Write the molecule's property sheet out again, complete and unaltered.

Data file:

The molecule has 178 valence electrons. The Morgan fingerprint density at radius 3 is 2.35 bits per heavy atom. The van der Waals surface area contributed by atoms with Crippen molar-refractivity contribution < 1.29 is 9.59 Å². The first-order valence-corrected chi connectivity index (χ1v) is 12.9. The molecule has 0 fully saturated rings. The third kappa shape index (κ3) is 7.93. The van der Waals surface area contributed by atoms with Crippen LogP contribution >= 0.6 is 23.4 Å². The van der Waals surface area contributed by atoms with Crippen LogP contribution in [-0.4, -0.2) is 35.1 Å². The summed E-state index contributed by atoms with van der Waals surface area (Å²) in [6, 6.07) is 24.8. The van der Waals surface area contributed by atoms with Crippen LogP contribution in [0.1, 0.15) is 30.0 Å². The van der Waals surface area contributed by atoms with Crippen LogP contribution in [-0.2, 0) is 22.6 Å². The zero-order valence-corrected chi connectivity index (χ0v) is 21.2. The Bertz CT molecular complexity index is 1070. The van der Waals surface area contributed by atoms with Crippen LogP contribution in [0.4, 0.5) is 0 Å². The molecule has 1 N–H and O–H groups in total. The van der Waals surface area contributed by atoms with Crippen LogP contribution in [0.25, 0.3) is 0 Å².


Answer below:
The molecule has 178 valence electrons. The Morgan fingerprint density at radius 3 is 2.35 bits per heavy atom. The van der Waals surface area contributed by atoms with Crippen molar-refractivity contribution < 1.29 is 9.59 Å². The first-order valence-corrected chi connectivity index (χ1v) is 12.9. The molecule has 0 fully saturated rings. The third kappa shape index (κ3) is 7.93. The van der Waals surface area contributed by atoms with Crippen LogP contribution >= 0.6 is 23.4 Å². The van der Waals surface area contributed by atoms with Crippen LogP contribution in [-0.4, -0.2) is 35.1 Å². The summed E-state index contributed by atoms with van der Waals surface area (Å²) in [6, 6.07) is 24.8. The van der Waals surface area contributed by atoms with Crippen LogP contribution in [0.1, 0.15) is 30.0 Å². The van der Waals surface area contributed by atoms with Crippen LogP contribution in [-0.2, 0) is 22.6 Å². The zero-order valence-corrected chi connectivity index (χ0v) is 21.2. The Bertz CT molecular complexity index is 1070. The van der Waals surface area contributed by atoms with Crippen LogP contribution in [0.4, 0.5) is 0 Å². The molecule has 1 N–H and O–H groups in total. The van der Waals surface area contributed by atoms with Crippen LogP contribution in [0.25, 0.3) is 0 Å².